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Birds use syntax like humans?

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File:Parus minor (side).JPG
Japanese tit/Alpsdrake, CC

By now we know the lyrics. From the Washington Post:

These birds use a linguistic rule thought to be unique to humans

But sometimes we use syntax to impart complex combinations of ideas. “Careful, it’s dangerous” is a phrase that has meaning, and so is “come toward me.” When those two phrases are combined, they have a different meaning than they do on their own: They’re directing the receiver to act in a different way than either phrase would independently.

Until now, only humans seemed to use syntax this way. But a study published Tuesday in Nature Communications suggests that the Japanese great tit — a bird closely related to the North American chickadee — uses grammatical rules like these in its calls.

The birds’ book deal is just around the corner, we hear.

No? So what’s the significance then?

He expects scientists to find evidence of these grammatical rules in other birds — and, he hopes, across the animal kingdom.

“We hope people start looking for it and find it everywhere,” he said. “Because then we can start answering the question of how and why syntax evolved. For now, we don’t have any close relatives that we know who use syntax. And it’s a big question. Why not just convey a new meaning by creating a new word? Why does order matter? We hope that in the future, this research will help give us insight into why syntax evolved in humans.” More.

Okay. This seems to mean: So far as the researchers know, apes and monkeys do not use syntax. But some bird species do. No wonder he (Toshitaka) hopes to find the trait everywhere. Best of all, to find it in apes and monkeys much more than in a bird species not remotely related to humans.

And what if they never do? What would that suggest?

Looking at the matter from a non-naturalist perspective, what is the content of what the bird or animal says? For example,

Alex the parrot (1976-2007), possibly the most famous “intelligent bird” personality, could use human language to communicate needs. However, he had only typical parrot needs. Alex was not achieving more human-like intelligence–as his researcher and patron Irene Pepperberg acknowledged:

“I avoid the language issue,” she said. “I’m not making claims. His behavior gets more and more advanced, but I don’t believe years from now you could interview him.” She continued: “What little syntax he has is very simplistic. Language is what you and I are doing, an incredibly complex form of communication.”

Put another way, if an intelligent dog had “vocal cords” (a syrinx) like a parrot, he could tell a human in words that he needs to go outside or have his water dish refilled. But he does not go on to express interest in things that do not naturally concern a dog. More.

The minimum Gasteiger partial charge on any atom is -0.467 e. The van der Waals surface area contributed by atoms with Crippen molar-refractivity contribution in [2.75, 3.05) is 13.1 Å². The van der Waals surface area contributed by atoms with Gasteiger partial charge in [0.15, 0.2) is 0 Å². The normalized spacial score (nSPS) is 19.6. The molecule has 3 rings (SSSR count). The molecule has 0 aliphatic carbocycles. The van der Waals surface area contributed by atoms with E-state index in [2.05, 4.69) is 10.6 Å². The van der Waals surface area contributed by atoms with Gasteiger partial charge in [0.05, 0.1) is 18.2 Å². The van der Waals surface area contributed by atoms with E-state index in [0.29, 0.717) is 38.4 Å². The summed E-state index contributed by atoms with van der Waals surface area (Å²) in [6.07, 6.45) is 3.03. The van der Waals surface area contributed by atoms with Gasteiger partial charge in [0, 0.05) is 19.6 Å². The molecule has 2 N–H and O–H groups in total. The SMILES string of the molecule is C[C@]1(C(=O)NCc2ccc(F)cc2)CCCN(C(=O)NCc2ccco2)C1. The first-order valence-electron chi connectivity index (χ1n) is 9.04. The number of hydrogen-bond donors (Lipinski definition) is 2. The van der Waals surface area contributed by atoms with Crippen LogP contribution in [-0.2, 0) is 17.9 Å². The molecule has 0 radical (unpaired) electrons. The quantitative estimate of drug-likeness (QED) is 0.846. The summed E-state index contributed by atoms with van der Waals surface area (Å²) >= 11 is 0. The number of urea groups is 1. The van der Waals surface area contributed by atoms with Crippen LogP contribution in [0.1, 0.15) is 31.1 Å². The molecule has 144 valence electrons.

No reason to think that will change either. Worst still, we live in a world where it could turn out that many birds use syntax but gorillas never do.

See also: Furry, feathery, and finny animals speak their minds

and

Does intelligence depend on a specific type of brain?

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Here’s the abstract:

Human language can express limitless meanings from a finite set of words based on combinatorial rules (i.e., compositional syntax). Although animal vocalizations may be comprised of different basic elements (notes), it remains unknown whether compositional syntax has also evolved in animals. Here we report the first experimental evidence for compositional syntax in a wild animal species, the Japanese great tit (Parus minor). Tits have over ten different notes in their vocal repertoire and use them either solely or in combination with other notes. Experiments reveal that receivers extract different meanings from ‘ABC’ (scan for danger) and ‘D’ notes (approach the caller), and a compound meaning from ‘ABC–D’ combinations. However, receivers rarely scan and approach when note ordering is artificially reversed (‘D–ABC’). Thus, compositional syntax is not unique to human language but may have evolved independently in animals as one of the basic mechanisms of information transmission. (Public access) – Toshitaka N. Suzuki, David Wheatcroft & Michael Griesser

One Reply to “Birds use syntax like humans?

  1. 1
    Robert Byers says:

    There they go again. getting work to try and say animals are smart as people.
    Language is a function of human intelligence. using sounds for words is a simple thing for intelligent mankind. mere memory at work. Thats why dumb babies learn quick enough.
    All birds can talk but are too dumb to do so. only mimic.
    The essence of man is his identity as a intelligent being . the only one.

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